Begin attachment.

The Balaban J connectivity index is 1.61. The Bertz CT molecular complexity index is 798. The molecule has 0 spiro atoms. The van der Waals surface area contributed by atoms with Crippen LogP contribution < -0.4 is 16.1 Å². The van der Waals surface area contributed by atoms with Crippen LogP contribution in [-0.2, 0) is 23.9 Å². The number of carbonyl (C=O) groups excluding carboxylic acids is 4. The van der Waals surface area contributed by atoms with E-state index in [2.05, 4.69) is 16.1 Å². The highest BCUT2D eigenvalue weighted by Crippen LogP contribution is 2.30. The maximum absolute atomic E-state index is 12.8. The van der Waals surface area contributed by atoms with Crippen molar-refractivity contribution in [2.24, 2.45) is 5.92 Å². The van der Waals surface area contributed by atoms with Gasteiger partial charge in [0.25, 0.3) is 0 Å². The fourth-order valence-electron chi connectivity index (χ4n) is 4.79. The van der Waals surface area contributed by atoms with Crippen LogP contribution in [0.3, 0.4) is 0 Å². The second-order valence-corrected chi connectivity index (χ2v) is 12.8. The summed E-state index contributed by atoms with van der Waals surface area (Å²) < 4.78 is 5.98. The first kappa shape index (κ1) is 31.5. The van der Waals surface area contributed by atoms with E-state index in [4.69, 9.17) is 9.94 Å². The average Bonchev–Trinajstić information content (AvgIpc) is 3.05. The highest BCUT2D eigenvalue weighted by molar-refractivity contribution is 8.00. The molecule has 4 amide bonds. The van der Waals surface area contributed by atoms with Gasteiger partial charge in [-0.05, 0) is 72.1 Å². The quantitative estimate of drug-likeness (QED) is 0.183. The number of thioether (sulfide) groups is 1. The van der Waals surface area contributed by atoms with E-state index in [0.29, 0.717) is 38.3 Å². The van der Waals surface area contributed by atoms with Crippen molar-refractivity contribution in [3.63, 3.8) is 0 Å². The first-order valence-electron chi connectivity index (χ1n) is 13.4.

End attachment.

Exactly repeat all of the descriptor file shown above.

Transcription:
The Balaban J connectivity index is 1.61. The Bertz CT molecular complexity index is 798. The molecule has 0 spiro atoms. The van der Waals surface area contributed by atoms with Crippen LogP contribution < -0.4 is 16.1 Å². The van der Waals surface area contributed by atoms with Crippen LogP contribution in [-0.2, 0) is 23.9 Å². The number of carbonyl (C=O) groups excluding carboxylic acids is 4. The van der Waals surface area contributed by atoms with E-state index in [2.05, 4.69) is 16.1 Å². The highest BCUT2D eigenvalue weighted by Crippen LogP contribution is 2.30. The maximum absolute atomic E-state index is 12.8. The van der Waals surface area contributed by atoms with Crippen molar-refractivity contribution in [2.24, 2.45) is 5.92 Å². The van der Waals surface area contributed by atoms with Gasteiger partial charge in [0.25, 0.3) is 0 Å². The fourth-order valence-electron chi connectivity index (χ4n) is 4.79. The van der Waals surface area contributed by atoms with Crippen LogP contribution in [0.3, 0.4) is 0 Å². The second-order valence-corrected chi connectivity index (χ2v) is 12.8. The summed E-state index contributed by atoms with van der Waals surface area (Å²) < 4.78 is 5.98. The first kappa shape index (κ1) is 31.5. The van der Waals surface area contributed by atoms with E-state index in [4.69, 9.17) is 9.94 Å². The average Bonchev–Trinajstić information content (AvgIpc) is 3.05. The highest BCUT2D eigenvalue weighted by molar-refractivity contribution is 8.00. The molecule has 4 amide bonds. The van der Waals surface area contributed by atoms with Gasteiger partial charge in [-0.05, 0) is 72.1 Å². The quantitative estimate of drug-likeness (QED) is 0.183. The number of thioether (sulfide) groups is 1. The van der Waals surface area contributed by atoms with E-state index in [0.29, 0.717) is 38.3 Å². The van der Waals surface area contributed by atoms with Crippen molar-refractivity contribution in [3.63, 3.8) is 0 Å². The first-order valence-electron chi connectivity index (χ1n) is 13.4.